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The world has witnessed a radical industrial expansion and evolution over the past two centuries. New machines and technologies are created, replaced by their advanced forms, and eventually find their way to the landfills. A great part of the world is in jeopardy because of this reckless environmental degradation. Few measures for the salvation of our earth have emerged in the past few decades – a weak, but necessary reform in our ways.
In the words of an American comedian, author, and social critic, the present condition of the world is:
“Oh Beautiful for smoggy skies, insecticided grain,
For strip-mined mountain’s majesty above the asphalt plain.
America, America, man sheds his waste on thee,
And hides the pines with billboard signs, from sea to oily sea.”
What is Mobile Era?
Given that, one of the names for the present age of technology is ‘Mobile Era’. We call it so because of the excessive influx of mobile phones, tablets, computers, and other similar contrivances.
New companies have appeared in the market, competing with each other for a better product, and that has consequentially resulted in the world drowning into electronic waste.
What Threatens Us?
There are organizations that are fighting crimes against nature, and are struggling to protect the dying ecosystems and animals. However, we are as endangered as any other species. It might be difficult to say that we are on the verge of extinction – no, we are not with the ever-increasing world population; we are threatened by diseases, soiled food, unclean water, toxic air, and countless other problems that are slowly deteriorating our health, weakening us.
In the year 2014, the world produced 41.8Mt of e-waste. It is predicted that by the end of this year, we would have produced another 43.8Mt of scrap, and will turn yet more of the good earth into wasteland. The trashed electrical and electronic devices contain several hazardous materials, including arsenic, lead, mercury, and cadmium. The risk of cancer, kidney and lung diseases, heart problems, impairments in nervous system, and several other health issues, many of which are fatal, is higher than ever.
What Can We Do?
Electronic waste is composed not only of precarious materials, but also contains valuable resources, such as gold, silver, iron, steel, palladium, aluminum, copper, and plastics.
These resources can be extracted through recycling. Another way to go about the issue is to refurbish and reuse old gadgets, hand them down to people who can’t afford newer upgrades or any version at all.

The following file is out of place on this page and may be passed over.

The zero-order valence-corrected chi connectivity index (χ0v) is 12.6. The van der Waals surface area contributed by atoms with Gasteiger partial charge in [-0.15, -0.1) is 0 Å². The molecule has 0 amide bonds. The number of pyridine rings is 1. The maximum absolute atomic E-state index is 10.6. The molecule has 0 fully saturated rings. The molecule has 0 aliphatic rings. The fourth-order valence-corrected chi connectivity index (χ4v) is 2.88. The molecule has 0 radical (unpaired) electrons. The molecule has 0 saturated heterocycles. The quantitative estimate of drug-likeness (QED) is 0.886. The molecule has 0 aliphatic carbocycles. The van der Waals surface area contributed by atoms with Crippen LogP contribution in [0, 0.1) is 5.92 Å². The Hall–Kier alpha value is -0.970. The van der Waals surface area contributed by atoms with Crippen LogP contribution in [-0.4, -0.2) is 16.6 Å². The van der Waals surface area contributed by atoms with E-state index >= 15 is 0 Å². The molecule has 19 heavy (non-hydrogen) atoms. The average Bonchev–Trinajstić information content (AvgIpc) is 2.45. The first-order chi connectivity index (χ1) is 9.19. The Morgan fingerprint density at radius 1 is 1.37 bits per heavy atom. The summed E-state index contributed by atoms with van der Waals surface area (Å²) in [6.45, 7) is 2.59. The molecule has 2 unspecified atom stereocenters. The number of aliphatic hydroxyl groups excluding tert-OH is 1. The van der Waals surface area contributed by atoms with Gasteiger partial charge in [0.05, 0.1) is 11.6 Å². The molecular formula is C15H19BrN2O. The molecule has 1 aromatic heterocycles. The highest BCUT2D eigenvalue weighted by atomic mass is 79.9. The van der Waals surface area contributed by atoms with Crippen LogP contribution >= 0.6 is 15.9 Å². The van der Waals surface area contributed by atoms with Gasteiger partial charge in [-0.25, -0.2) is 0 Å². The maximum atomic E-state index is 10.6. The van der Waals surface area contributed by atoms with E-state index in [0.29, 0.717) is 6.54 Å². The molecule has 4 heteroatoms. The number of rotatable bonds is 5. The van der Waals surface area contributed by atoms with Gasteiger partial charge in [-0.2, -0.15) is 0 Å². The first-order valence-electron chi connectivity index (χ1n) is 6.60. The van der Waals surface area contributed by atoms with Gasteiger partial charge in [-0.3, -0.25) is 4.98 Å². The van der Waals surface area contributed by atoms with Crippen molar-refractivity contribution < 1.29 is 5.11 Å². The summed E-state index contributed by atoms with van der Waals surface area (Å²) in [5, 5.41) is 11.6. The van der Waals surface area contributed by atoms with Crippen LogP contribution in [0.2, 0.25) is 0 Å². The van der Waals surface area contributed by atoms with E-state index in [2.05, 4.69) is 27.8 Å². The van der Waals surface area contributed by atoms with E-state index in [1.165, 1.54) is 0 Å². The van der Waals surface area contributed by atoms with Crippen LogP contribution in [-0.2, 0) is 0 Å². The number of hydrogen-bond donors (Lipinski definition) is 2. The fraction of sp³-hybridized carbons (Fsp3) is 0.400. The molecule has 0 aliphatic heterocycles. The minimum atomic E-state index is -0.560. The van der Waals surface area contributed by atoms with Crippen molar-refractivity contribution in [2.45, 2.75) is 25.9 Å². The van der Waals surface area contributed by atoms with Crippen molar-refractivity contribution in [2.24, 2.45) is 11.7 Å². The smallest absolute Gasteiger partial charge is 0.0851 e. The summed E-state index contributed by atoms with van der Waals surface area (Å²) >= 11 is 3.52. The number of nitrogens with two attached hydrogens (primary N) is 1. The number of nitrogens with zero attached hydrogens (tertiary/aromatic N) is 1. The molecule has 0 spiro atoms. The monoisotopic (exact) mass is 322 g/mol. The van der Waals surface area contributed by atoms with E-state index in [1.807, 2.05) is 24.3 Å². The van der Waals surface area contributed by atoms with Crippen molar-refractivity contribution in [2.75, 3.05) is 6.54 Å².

What Do We Gain?
The obvious benefits of recycling or reusing old devices and gadgets are that it will reduce the leaching of dangerous materials into soil and water, and lower the health risks. The extraction of precious elements and plastics can generate about 48,000,000,000 euros – enough to tackle several major world problems such as hunger, drinkable water, illiteracy, and diseases.
That’s a long shot, though. It will take us a couple more decades before we are capable of bringing down our problems at a global level. However, at a smaller scale, we can achieve the following:
- Control of the flow of toxic chemicals that pollute our environment
- Prevention of the scourging of earth, the turning of vast areas into badlands
- Conservation of scarce natural resources. Recycled materials can be used for the production of new items, which will in turn conserve energy, minimize pollution, and lower greenhouse gas levels
- More employment opportunities as it will give a rise to the recycling and refurbishing industry.
Electronic waste, as it is growing around the world, if goes unchecked will cause problems which will one day go beyond our control. It is absolutely necessary for corporations to attend to their social responsibility, and for individuals to step forward and protect the earth. The famous fantasy and science fiction author, Ursula K. Le Guin wrote in her book ‘The Dispossessed’:
“My world, my Earth is a ruin. A planet spoiled by human species. We multiplied and fought and gobbled until there was nothing left, and then we died. We controlled neither appetite nor violence; we did not adapt. We destroyed ourselves. But we destroyed the world first.”
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